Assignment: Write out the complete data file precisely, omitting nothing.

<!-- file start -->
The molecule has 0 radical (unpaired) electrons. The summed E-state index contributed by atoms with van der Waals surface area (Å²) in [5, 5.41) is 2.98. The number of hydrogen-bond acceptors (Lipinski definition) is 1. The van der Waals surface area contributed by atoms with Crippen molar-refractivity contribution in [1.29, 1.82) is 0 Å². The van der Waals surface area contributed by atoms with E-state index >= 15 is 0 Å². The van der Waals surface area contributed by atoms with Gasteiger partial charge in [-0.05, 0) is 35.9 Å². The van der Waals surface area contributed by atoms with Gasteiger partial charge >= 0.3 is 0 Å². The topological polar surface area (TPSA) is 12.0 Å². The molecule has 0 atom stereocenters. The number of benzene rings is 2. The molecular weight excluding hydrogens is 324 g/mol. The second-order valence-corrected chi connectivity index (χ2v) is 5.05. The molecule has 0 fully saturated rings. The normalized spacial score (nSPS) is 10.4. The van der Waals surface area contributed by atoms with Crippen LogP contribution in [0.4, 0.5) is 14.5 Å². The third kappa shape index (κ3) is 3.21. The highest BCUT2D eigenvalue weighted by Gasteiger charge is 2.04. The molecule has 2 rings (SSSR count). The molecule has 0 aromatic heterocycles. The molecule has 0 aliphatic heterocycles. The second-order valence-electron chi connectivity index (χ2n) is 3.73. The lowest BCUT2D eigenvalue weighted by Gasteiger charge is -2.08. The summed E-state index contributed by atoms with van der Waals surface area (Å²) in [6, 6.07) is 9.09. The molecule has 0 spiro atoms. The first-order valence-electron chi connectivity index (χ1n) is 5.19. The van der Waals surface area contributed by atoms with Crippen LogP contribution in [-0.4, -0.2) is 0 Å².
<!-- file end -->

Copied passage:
The molecule has 0 radical (unpaired) electrons. The summed E-state index contributed by atoms with van der Waals surface area (Å²) in [5, 5.41) is 2.98. The number of hydrogen-bond acceptors (Lipinski definition) is 1. The van der Waals surface area contributed by atoms with Crippen molar-refractivity contribution in [1.29, 1.82) is 0 Å². The van der Waals surface area contributed by atoms with E-state index >= 15 is 0 Å². The van der Waals surface area contributed by atoms with Gasteiger partial charge in [-0.05, 0) is 35.9 Å². The van der Waals surface area contributed by atoms with Gasteiger partial charge >= 0.3 is 0 Å². The topological polar surface area (TPSA) is 12.0 Å². The molecule has 0 atom stereocenters. The number of benzene rings is 2. The molecular weight excluding hydrogens is 324 g/mol. The second-order valence-corrected chi connectivity index (χ2v) is 5.05. The molecule has 0 fully saturated rings. The normalized spacial score (nSPS) is 10.4. The van der Waals surface area contributed by atoms with Crippen LogP contribution in [0.4, 0.5) is 14.5 Å². The third kappa shape index (κ3) is 3.21. The highest BCUT2D eigenvalue weighted by Gasteiger charge is 2.04. The molecule has 2 rings (SSSR count). The molecule has 0 aromatic heterocycles. The molecule has 0 aliphatic heterocycles. The second-order valence-electron chi connectivity index (χ2n) is 3.73. The lowest BCUT2D eigenvalue weighted by Gasteiger charge is -2.08. The summed E-state index contributed by atoms with van der Waals surface area (Å²) in [6, 6.07) is 9.09. The molecule has 0 spiro atoms. The first-order valence-electron chi connectivity index (χ1n) is 5.19. The van der Waals surface area contributed by atoms with Crippen LogP contribution in [-0.4, -0.2) is 0 Å².